Document Type : Letter to the Editor
MSc., Department of Exercise Physiology, Faculty of Physical Education and Sports Sciences, Islamic Azad University, Karaj Branch, Alborz, Iran.
Department Food and Nutrition, Consumer Centre of the German Federal State of Bavaria, Munich, Germany.
Maternal, Fetal & Neonatal Research Center, Tehran University of Medical Sciences (TUMS), Tehran, Iran.
Department of Physiotherapy, School of Rehabilitation Sciences, Tehran University of Medical Sciences, Tehran, Iran.
During pregnancy, regular physical activity contributes to the health of the mother and fetus, which is due to the effect of exercise on the mother's physiological regulation, growth, and optimal function of the fetal placenta. But the mechanism of this effect is unknown. Recently, studies have shown that exercise can connect multiple tissues through the tissue secretomes. Muscle tissue secreting myokine can affect distant tissues such as the liver, adipose tissue, brain, skin, and even the placenta. However, other tissues can also affect muscle tissue. The human placenta as multifunctional organ releases large amounts of hormones, cytokines, placental proteins, non-coding RNAs, as well as extracellular vesicles into the mother's bloodstream (Adam et al., 2017). Exosomes are nanometer-sized extracellular vesicles produced by the endosomal pathway and packed with tissue-specific molecules. Because these nanoparticles can selectively target specific cells and transmit their contents to receptor cells, they form an integral pathway from cell-to-cell communication (Valadi et al., 2007). For example, exosomes secreted from the placenta reduce insulin sensitivity in muscle tissue and improve glucose metabolism in skeletal muscles during pregnancy (Nair et al., 2018). Since exercise itself is effective in improving insulin sensitivity, especially during pregnancy, it seems that one of the mechanisms involved could be the regulation of placental exosome secretion and its effect on muscle tissue, which has not been studied so far.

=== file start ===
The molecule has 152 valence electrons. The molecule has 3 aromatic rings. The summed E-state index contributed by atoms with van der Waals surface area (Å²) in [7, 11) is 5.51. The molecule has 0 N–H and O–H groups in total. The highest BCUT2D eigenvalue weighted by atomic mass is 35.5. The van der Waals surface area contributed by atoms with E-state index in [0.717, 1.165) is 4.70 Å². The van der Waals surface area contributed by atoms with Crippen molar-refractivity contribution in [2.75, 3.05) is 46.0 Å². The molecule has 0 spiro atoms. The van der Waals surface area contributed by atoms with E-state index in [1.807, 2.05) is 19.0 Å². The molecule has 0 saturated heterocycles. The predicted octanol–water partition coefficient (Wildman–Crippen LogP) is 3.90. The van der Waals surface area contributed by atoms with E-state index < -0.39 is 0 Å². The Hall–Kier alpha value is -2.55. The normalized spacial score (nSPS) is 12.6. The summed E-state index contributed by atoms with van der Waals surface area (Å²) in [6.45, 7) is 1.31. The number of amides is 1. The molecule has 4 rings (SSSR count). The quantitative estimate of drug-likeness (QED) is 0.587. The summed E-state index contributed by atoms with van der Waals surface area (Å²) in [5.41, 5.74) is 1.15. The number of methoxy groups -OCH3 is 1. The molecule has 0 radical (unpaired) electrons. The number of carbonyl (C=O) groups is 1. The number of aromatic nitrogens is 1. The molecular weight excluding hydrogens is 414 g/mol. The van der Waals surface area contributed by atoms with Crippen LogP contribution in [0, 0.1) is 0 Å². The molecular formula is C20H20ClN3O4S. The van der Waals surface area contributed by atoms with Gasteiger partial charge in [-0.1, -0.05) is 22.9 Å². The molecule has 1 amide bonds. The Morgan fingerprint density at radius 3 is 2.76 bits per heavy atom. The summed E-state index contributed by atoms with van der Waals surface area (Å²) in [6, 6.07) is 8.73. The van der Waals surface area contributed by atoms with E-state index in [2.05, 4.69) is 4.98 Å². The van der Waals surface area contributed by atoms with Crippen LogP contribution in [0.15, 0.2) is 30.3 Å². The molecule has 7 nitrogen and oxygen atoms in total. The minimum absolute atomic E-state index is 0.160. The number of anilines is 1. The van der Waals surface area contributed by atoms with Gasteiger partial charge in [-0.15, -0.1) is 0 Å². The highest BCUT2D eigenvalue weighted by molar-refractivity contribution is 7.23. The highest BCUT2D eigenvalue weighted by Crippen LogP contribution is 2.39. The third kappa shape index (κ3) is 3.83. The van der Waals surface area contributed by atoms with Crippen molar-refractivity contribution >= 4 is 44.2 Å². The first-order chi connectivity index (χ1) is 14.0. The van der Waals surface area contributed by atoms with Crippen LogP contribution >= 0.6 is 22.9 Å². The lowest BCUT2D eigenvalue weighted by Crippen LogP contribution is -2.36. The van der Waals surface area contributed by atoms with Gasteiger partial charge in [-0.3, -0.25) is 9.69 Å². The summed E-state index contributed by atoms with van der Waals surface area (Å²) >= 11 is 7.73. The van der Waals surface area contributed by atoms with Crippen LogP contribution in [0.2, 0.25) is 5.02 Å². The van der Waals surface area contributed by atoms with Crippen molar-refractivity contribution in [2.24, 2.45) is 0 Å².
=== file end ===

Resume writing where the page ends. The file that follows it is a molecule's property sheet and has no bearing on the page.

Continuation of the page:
Evidence suggests that skeletal muscle during exercise by secreting endocrine factors such as myokines affect liver, adipose tissue, and placenta during pregnancy. Moreover, myokines can improve glucose and fat metabolism in mother’s body (Laurens, Bergouignan, & Moro, 2020). So far, more than 600 myokines have been identified, the most important of which is irisin. This factor is secreted from muscle tissue and can affect the metabolism of other tissues, including white adipose tissue. It has also been reported that the level of this myokine can increase during pregnancy. The vital involvement of irisin in various key metabolic pathways increases attention to considering the effects of this myokine during pregnancy. Maternal circulating levels of irisin were measured in the range of 5-50 nM (Seven et al., 2019). In pregnant women during normal pregnancy, this factor is significantly higher than irisin levels in non-pregnant women. The potential role of circulation irisin on placenta is currently unknown. Since muscle contraction and exercise cause a significant increase in irisin expression (Sousa, Improta-Caria, & Souza, 2021), it seems that exercise during pregnancy with an increase in irisin also affects the placenta, which needs further investigation.
Recently, it was observed that maternal exercise stimulates the expression of myokine and adipokine apelin in addition to adipose tissue and skeletal muscle in human placenta. The new "exerkine" apelin appears to play a regulatory role in response to exercise during pregnancy in metabolic health (such as energy metabolism, fluid homeostasis, blood pressure, etc.) and fetal muscle development (Son et al., 2020). Furthermore, Bhattacharjee et al. in a current human study showed that regularly physically active women during pregnancy have a significantly increased placental expression of the myokine vascular endothelial growth factor (VEGF) and its VEGF receptor-1 compared to inactive women (Bhattacharjee et al., 2021). Further research is needed to assess the cross-talk between apelin and VEGF and the placenta in more details.
Fibroblast growth factor 21 (FGF21) is also a key regulator of endocrine and paracrine glucose and lipid metabolism, which is secreted from muscle tissue and can affect other tissues, including the placenta. FGF21 appears to affect the placenta through FGFRs and co-receptor β-klotho (Sun, Sherrier, & Li, 2021). Therefore, according to the evidence, it seems that the study of cross-talk subtypes of the endocrine family of FGFs (FGF19, FGF21, FGF23) and especially FGF21 with klotho protein along with the intervention of physical activity is a new topic to identify the mechanism. The effects of exercise on the human placenta need to be examined more closely (Bhattacharjee, Mohammad, & Adamo, 2021).